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Victims of judicial miscarriages given aid to rejoin society

The Government will announce today the establishment of a new support service for the scores of victims of miscarriages of justice, acknowledging that such people are often bereft of state help.

The Home Office is likely to reveal that a specialist unit will be based at the Royal Courts of Justice in London, the scene of many triumphant acquittals at the Court of Appeal.

Staff at the new unit, publicly funded but run by the National Association of Citizens Advice Bureaux (NACAB), will advise freed prisoners on how to find a place to live and gain access to work or state benefits.

The development follows a succession of cases where high-profile victims of miscarriages have ended up destitute. Because they have been cleared of their offences they are not entitled to the probation service support given to other released prisoners.

A Home Office working group that has been studying the problem for nearly two years has found that about 20 victims of such miscarriages are being freed each year. About 80 per cent of convictions referred to the Court of Appeal by the Criminal Cases Review Commission are overturned.

Michael Hickey – who wrongly served 18 years for the 1978 murder of the newspaper boy Carl Bridgewater – says that he stole a ring from a jewellery shop four months after being freed to highlight his predicament. "I did it to say I've been given no money, nowhere to live. What am I supposed to do?" he told a court.

The victims of miscarriages of justice are often unable to find work because employers are distrustful, some cannot sign on with a doctor because they lack papers, and many have profound psychological problems after years prison.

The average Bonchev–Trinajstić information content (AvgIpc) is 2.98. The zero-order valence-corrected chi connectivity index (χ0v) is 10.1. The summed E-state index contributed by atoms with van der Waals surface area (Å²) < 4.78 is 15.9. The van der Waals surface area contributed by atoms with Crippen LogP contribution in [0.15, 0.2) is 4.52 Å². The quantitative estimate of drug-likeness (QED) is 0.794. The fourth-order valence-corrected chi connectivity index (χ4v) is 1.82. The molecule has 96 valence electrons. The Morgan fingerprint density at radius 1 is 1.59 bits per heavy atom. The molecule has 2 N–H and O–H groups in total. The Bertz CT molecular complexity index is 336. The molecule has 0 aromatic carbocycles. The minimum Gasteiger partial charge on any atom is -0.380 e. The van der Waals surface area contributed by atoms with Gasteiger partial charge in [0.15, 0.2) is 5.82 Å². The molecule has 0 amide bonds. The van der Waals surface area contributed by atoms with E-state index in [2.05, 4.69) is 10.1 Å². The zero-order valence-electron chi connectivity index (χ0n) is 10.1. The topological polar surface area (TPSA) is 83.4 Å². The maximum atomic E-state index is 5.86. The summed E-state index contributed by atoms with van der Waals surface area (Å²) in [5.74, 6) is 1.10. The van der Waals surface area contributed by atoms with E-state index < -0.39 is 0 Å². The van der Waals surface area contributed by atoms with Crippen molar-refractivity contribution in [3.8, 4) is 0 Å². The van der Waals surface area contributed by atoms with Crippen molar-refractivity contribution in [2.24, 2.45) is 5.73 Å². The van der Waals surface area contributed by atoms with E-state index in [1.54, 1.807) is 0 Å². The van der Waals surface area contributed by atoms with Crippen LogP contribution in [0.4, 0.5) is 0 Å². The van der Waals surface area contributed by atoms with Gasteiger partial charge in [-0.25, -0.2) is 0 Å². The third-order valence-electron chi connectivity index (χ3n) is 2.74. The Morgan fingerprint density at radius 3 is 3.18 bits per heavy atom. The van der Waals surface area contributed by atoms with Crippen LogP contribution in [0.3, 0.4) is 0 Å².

Gerry Conlon, one of the men wrongly convicted of the Guildford pub bombings of 1974, was found to have irreversible post-traumatic stress syndrome after his release.

Paddy Hill, who served 16 years as one of the falsely convicted Birmingham Six, was incensed by the lack of support he received after release and set up the Miscarriages of Justice Organisation (Mojo) to campaign for others. In its literature, Mojo says: "Innocent people are being dumped out of the court of appeal like sacks of garbage, all suffering from severe post-traumatic stress syndrome, without counselling or any psychological help."

Mr Hill has highlighted cases including that of Paddy Nicholls, who was released from prison aged 70 after being wrongly convicted of the murder of a friend and having served 23 years. Barely able to walk because of a stroke and with nowhere to live, he went to live with Mr Hill.

The decision to set up a new unit is a victory for the Chris Mullin, the chairman of the Commons' Home Affairs Select Committee who campaigned for the release of the Birmingham Six and who has raised the issue of the lack of support for wrongly convicted prisoners.

NACAB has offered to provide support for the unit, including help with benefit claims and budgeting needs. The office at the Royal Courts of Justice would liaise with citizens advice bureaux around the country. Assistance would be offered as soon as a case was referred to the Court of Appeal.